Country Overview: Mexico

The country is one of the most important emerging economies and is renewing its efforts to become a leader in the region – it just became a member of the Pacific Alliance. Mexico has agreed on an ambitious and comprehensive National Development Plan, which also guides the structural reform agenda to enhance productivity.

The Mexican economy recovered from the severe contraction generated by the 2008-2009 global financial crisis as the economy experienced an average annual growth of 4.3 % between 2010 and 2012. More recently, weak external demand has led to stagnation in growth and prompted the Ministry of Finance to lower its growth projection for 2013 to 1.8 %.

Mexico experienced a surge in capital flows and despite significant volatility in financial variables seems to be in a sound position to deal with moderation of flows upon withdrawal of monetary support in the U.S.  A flexible exchange rate, a modest current account deficit, international reserves at US$170 billion and an IMF FCL of US$73 billion should provide significant protection against external shocks.

The adoption of structural reforms in the areas of labor legislation, education, telecommunication and competition policy, financial sector, energy and tax policy is expected to enhance potential output growth, currently estimated around 3 percent, by about a full percentage point through additional investments and eventually through higher levels of productivity that these reforms are expected to unleash.

source: Worldbank.org, image source: http://timothyrealestategroup.com

Country Overview: Armenia

Growth Performance

Growth was strong at 7.2 percent in 2012, but fell to 3.6 percent during the first half of 2013. The annual target of 5 percent economic growth in 2013 was undermined by the poor economic performance in the second quarter.

Inflation Developments

Inflation went up due to the increased price for gas and the adjustment of food prices. The increased price for gas and consequent adjustment of the retail tariff for energy (effective July 1, 2013) pushed up the price index for services by 5 percent in July (month-on-month). During the same period, food prices went up by 10.3 percent. As the share of food items in the consumer price index (CPI) basket is 48.5 percent, the food price increase contributed 5 percentage points to overall inflation. Overall, driven by food and utility price increases, 12-month CPI inflation in July soared to 8.5 percent, far above the upper bound target of 4±1.5 percentage points.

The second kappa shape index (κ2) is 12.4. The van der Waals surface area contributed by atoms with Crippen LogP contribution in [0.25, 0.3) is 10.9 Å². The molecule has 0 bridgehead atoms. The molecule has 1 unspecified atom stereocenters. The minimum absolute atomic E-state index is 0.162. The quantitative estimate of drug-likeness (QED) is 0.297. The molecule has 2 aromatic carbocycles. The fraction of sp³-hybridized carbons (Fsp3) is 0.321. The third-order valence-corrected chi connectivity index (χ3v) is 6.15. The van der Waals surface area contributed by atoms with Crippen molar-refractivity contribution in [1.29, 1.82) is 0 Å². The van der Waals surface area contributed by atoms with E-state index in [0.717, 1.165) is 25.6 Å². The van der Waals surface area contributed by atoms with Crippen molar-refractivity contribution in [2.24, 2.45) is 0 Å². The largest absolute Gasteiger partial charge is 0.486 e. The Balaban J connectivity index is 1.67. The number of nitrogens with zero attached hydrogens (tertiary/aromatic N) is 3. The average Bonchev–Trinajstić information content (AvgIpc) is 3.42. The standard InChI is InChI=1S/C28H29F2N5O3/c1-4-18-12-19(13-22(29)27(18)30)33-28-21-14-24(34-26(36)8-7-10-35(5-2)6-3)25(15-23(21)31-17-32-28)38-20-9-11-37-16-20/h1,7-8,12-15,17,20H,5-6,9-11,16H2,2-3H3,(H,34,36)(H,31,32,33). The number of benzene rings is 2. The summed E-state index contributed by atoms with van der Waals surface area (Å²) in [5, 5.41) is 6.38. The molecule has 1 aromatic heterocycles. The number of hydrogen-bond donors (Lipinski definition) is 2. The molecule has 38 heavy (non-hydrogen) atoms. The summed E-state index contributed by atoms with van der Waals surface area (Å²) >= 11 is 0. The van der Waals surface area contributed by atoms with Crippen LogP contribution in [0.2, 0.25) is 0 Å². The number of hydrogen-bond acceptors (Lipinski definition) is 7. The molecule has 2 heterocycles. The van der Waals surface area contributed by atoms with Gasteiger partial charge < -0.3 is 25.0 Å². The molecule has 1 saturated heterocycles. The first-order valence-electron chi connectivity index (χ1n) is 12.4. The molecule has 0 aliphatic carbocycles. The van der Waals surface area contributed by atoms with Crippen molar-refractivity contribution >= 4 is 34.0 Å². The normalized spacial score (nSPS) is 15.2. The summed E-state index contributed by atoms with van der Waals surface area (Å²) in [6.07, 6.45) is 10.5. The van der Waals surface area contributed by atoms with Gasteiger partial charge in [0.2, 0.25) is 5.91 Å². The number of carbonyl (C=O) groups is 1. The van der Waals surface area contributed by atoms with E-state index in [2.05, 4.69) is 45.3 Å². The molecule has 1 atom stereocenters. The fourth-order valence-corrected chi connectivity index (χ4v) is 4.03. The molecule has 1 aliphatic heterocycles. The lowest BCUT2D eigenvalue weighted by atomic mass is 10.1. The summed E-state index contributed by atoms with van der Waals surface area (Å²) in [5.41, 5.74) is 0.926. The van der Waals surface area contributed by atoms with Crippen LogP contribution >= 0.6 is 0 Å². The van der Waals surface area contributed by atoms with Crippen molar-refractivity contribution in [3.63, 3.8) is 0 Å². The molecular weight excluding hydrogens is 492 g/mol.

External Sector Performance

The strong export performance led to a narrowing the current account deficit (CAD). The World Bank calculations suggest that an improvement of the CAD in the first half of 2013 is likely to continue throughout the year. The improvement was supported by the strong performance of exports and remittances, which grew by 10 and 11 percent, respectively, while imports declined in nominal terms over the same period. Exports of metallic mining and processed agro-products were the main drivers of the improved trade balance. As a result, the CAD declined by about 1.5 percent of GDP to US$700 million compared to the US$773 million registered in the first half of 2012. 

Foreign Direct Investment (FDI) inflows remain volatile and even lower than during the recent crisis. In the first quarter of 2013, FDIs to Armenia accounted for only US$58 million, exhibiting the lowest levels since 2009. 

The Armenian banking sector is small, fragmented, and dominated by foreign banks. 

In 2011, 35 percent of the population was below the poverty line, an incidence of poverty that has remained virtually unchanged since 2009.

The poverty headcount increased from 27.6 percent in 2008 to 35.8 percent in 2010.

source: Worldbank